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Summit calls for ‘whole-of-society’ approach to antisemitism

Jyot Singh, associate director of the Center for Technology and Society with the Anti-Defamation League, speaks at the first-ever summit in the Kansas City region to address combating antisemitism. The daylong symposium was held April 16 at Rockhurst University in Kansas City, Missouri, and drew approximately 400 participants. COURTESY PHOTO

by Therese Horvat
Special to The Leaven

Identified as the first-ever summit in the Kansas City region to address combating antisemitism, a recent daylong symposium focused on education and action to “drive out the darkness” perpetrated by this age-old prejudice against people who are Jewish.

Among recurring themes at the April 16 event was the belief that antisemitism is not a Jewish issue.

“It is an American issue that threatens the values of democracy and pluralism,” explained Gavriela Geller, executive director of the Jewish Community Relations Bureau|American Jewish Committee Kansas City (JCRB|AJC), the agency that hosted the symposium.

Results of AJC’s annual State of Antisemitism in America Report released in February align with this perspective. Holly Huffnagle, U.S. director of combating antisemitism, AJC, noted that based on surveys conducted in fall 2023, 93% of American Jews think antisemitism is a problem today compared with 74% of the general public.

However, 95% of the Jewish U.S. population and 92% of the general public agree that antisemitism affects society as a whole and that everyone is responsible for combating it. 

Ted Deutch, CEO, AJC on the national level, put it simply.

“When we [Jews] are at risk,” he said, “the country is at risk.”

Held at Rockhurst University in Kansas City, Missouri, the summit to combat antisemitism drew approximately 400 participants from the Jewish community and the broader population. Opening, closing and breakout sessions featured national and local thought leaders and content experts.

Antisemitism on the rise

Another theme throughout the symposium was that antisemitism has increased at alarming rates, particularly since the Oct. 7, 2023, attack on Israel by Hamas, considered the deadliest attack against Jews since the Holocaust. The detainment of Israeli hostages, the ensuing war and subsequent protests have heightened antisemitism.

According to the national survey, 63% of American Jews say the status of Jews in the U.S. is less secure compared to one year ago. Forty-six percent have changed behaviors out of fear of antisemitism, for example, avoiding wearing the Star of David Jewish symbol or attending Jewish events.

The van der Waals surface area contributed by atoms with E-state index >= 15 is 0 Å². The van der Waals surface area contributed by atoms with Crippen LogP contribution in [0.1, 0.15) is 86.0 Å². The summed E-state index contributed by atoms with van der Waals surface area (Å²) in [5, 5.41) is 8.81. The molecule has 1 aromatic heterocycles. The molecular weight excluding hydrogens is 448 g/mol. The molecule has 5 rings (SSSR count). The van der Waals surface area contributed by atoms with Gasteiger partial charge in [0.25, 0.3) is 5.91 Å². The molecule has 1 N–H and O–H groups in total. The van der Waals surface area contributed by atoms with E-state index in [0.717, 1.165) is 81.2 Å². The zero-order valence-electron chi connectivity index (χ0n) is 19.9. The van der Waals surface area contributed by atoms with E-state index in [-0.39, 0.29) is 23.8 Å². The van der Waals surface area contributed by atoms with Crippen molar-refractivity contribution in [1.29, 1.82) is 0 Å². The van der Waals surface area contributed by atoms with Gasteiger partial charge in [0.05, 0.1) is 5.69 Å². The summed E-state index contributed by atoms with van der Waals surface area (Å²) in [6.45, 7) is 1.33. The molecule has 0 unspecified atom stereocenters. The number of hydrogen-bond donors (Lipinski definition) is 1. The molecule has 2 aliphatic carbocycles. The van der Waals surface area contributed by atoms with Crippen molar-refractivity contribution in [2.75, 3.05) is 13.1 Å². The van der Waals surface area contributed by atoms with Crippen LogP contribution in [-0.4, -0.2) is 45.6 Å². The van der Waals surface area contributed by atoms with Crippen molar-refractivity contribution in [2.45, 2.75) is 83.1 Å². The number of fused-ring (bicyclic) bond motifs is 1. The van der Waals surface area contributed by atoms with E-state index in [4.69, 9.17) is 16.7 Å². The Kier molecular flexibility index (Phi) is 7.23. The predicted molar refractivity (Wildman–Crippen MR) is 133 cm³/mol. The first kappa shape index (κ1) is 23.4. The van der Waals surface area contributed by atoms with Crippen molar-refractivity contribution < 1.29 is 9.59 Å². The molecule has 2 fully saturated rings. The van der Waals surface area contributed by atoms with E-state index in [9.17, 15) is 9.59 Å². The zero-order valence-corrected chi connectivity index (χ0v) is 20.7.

According to a national survey, 46% of American Jews have changed behaviors out of fear of antisemitism, like avoiding wearing the Star of David Jewish symbol or attending Jewish events. PHOTO BY DAVID HOLIFIELD/UNSPLASH

Geller said that the Kansas City region is not immune to this “explosion of antisemitism.” Since the October Hamas attack on Israel, JCRB|AJC Kansas City has seen a 500% increase in reports of antisemitic incidents in Kansas and western Missouri, including in local institutions of higher education.

“We must ensure that the terrible rise in antisemitism is not the story,” Geller urged, “but rather how we rose up to combat it, how we drove out the darkness.”

Oren Jacobson, executive director of Project Shema, a training and support organization, said it’s important to recognize Jews not only as a religious group, but as a people and a nation. He identified three undercurrents of antisemitism, including the use of antisemitism by people who seek power; the belief that Jews, Zionism and Israel are inherently evil; and the idea that Jews cannot be trusted.

“Jews and antisemitism have been used throughout history as a tool in fights for power. This is a problem and a trap,” Jacobson said.

Speaking from his experience as mayor when the Unite the Right rally occurred in Charlottesville, Virginia, in August 2017, Mike Signer witnessed the “great replacement theory” in action. In this context, the theory incited far right organizations who believed the Jews were trying to replace them and thereby make America unsafe for white nationals. Signer, a Jew, author and attorney, said the rally and events surrounding it shone a light on antisemitism and spawned conspiracy theories. He believes that getting people and organizations to make choices and take actions against antisemitism are strategies that provide strength and support.

Also stoking antisemitism is the proliferation of information that is either mistakenly reported (misinformation) or intentionally dishonest (disinformation). Representing organizations that work to combat hate speech and encourage civility, panelists in a breakout session encouraged people of all ages to develop media literacy to help distinguish between accurate and fake information available across the wide range of news sources.